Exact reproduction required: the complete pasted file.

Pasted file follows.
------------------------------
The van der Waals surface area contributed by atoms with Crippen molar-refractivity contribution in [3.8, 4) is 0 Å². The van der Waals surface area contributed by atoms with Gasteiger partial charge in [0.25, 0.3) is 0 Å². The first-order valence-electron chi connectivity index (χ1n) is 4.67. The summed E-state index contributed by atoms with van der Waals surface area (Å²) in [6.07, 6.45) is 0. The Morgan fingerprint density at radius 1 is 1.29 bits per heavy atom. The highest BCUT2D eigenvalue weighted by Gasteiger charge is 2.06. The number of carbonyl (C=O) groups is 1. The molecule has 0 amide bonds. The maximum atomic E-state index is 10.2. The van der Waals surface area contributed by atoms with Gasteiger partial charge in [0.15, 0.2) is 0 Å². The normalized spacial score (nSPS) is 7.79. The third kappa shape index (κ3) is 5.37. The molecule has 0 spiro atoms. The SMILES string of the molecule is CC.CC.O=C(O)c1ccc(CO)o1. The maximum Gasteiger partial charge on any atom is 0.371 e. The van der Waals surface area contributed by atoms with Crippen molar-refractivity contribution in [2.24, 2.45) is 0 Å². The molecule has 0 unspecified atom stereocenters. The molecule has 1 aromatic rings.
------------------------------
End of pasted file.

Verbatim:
The van der Waals surface area contributed by atoms with Crippen molar-refractivity contribution in [3.8, 4) is 0 Å². The van der Waals surface area contributed by atoms with Gasteiger partial charge in [0.25, 0.3) is 0 Å². The first-order valence-electron chi connectivity index (χ1n) is 4.67. The summed E-state index contributed by atoms with van der Waals surface area (Å²) in [6.07, 6.45) is 0. The Morgan fingerprint density at radius 1 is 1.29 bits per heavy atom. The highest BCUT2D eigenvalue weighted by Gasteiger charge is 2.06. The number of carbonyl (C=O) groups is 1. The molecule has 0 amide bonds. The maximum atomic E-state index is 10.2. The van der Waals surface area contributed by atoms with Gasteiger partial charge in [0.15, 0.2) is 0 Å². The normalized spacial score (nSPS) is 7.79. The third kappa shape index (κ3) is 5.37. The molecule has 0 spiro atoms. The SMILES string of the molecule is CC.CC.O=C(O)c1ccc(CO)o1. The maximum Gasteiger partial charge on any atom is 0.371 e. The van der Waals surface area contributed by atoms with Crippen molar-refractivity contribution in [2.24, 2.45) is 0 Å². The molecule has 0 unspecified atom stereocenters. The molecule has 1 aromatic rings.